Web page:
You were involved in the exhibition not only as an artist but also as an art director this time. What kind of things did you do?
As the Creative Director, I had to conceptualise the entire showcase and design the spatial layout and curate where each artist and work belongs so that the audience journey is designed and considered. This also involved designing the programmes of workshops, talks and performances to fit our Japanese audience and allow a greater understanding of the artists and their works. My team and I have to supervise everything from conceptualization, design to production!
This time, it exhibited a lot of collaboration work by artists of Japan and Singapore on the theme of “Hyper City”. What difference did you make between this exhibition and that in other countries? What was the intention of curating this event?
The theme Hyper City is unique to this leg of Singapore: Inside Out (SGIO) in Tokyo. SGIO started in 2015 as part of Singapore Tourism Board’s initiative to promote Singapore as a creative destination. Through SGIO we were allowed to stage conversational exhibitions that involved arts, design and culture.
The term “Hyper City” was loosely taken from Georg Simmel’s 1903 text Metropolis and the Mental Life, in which he talked about the effects of big city life on the mind of the individual. When we considered the relationship between Tokyo and Singapore, imperenance was a strong recurring theme. Japan and Singapore are both island countries, albeit of very different sizes. The confinement and limitations of this geographic feature influences the mentality of its people as well, both its positives and its negatives. Both cities are also highly developed and growing as a technologically advanced smart nation. How do we begin a conversation together using the common language of aesthetics?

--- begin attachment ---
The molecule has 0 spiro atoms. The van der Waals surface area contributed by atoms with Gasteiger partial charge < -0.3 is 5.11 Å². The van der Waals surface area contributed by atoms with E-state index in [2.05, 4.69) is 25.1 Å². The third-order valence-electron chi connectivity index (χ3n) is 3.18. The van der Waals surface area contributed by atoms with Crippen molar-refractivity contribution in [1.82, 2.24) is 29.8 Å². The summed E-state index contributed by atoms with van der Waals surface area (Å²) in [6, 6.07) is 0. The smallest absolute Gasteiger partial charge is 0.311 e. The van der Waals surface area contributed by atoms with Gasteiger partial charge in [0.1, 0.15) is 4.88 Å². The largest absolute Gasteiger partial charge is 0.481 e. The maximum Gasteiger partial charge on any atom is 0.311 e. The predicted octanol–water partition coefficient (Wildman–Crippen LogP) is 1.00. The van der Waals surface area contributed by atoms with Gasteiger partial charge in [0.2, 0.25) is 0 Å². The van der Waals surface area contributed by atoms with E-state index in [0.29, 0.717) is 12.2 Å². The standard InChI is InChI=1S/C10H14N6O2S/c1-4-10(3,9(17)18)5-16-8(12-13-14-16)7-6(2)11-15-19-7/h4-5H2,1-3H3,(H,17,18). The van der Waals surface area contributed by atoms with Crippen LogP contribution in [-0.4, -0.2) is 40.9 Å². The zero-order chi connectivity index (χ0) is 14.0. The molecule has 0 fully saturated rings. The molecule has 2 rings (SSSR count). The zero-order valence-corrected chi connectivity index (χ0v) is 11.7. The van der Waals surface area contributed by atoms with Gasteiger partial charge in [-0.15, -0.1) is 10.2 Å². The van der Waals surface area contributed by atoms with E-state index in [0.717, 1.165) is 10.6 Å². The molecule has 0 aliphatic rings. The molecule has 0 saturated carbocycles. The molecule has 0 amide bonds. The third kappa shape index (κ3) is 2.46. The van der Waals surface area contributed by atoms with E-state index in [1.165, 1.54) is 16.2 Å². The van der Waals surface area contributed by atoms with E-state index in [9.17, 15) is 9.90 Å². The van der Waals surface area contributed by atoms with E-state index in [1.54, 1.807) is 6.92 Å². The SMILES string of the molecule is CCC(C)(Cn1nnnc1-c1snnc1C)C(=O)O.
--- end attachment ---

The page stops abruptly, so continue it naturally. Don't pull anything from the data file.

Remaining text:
McQueen S/S 11, This is an Alexander McQueen© project. All images belong to them.
You have presented a lot of precise and fantastic drawing works using various media experimentally. When did you start making your own works? Were there any persons or events that have strongly influenced the creation of your work?
I started drawing from young but really grew my confidence in it when I studied in London. My tutor then at Central Saint Martins gave me a casual advice but it stuck in my mind. She cautioned me not to over-intellectualise my own drawings and to trust in them. Later on, I chanced upon Milton Glaser’s Drawing is Thinking in the school library, it was a thick bound book with pages after pages of colour pencil drawings of various clouds with no text, no words, no explanations. For a moment I suddenly realise I may have taken my own drawings and ability to draw for granted. In a society that is prone to treat image as the frivolous lesser cousin of serious, important and intelligent words, it is still a process I am going through to be truly comfortable with the language of images.
ChildAid 2013, Stage Design: Clara Yee, This is a Singapore Press Holdings project.
During the creation of your own artworks, you have also expanded the range of activities widely such as corporate branding and stage design, directions of exhibitions in Singapore and overseas. What motivated you to do these activities?
I am are driven by the ongoing conversation in craft, materiality and convergent points of multiple sectors, and dislike being constrainted by the output. Fundamentally the materials I use are always the same; time, space, emotions and human.
Read more ...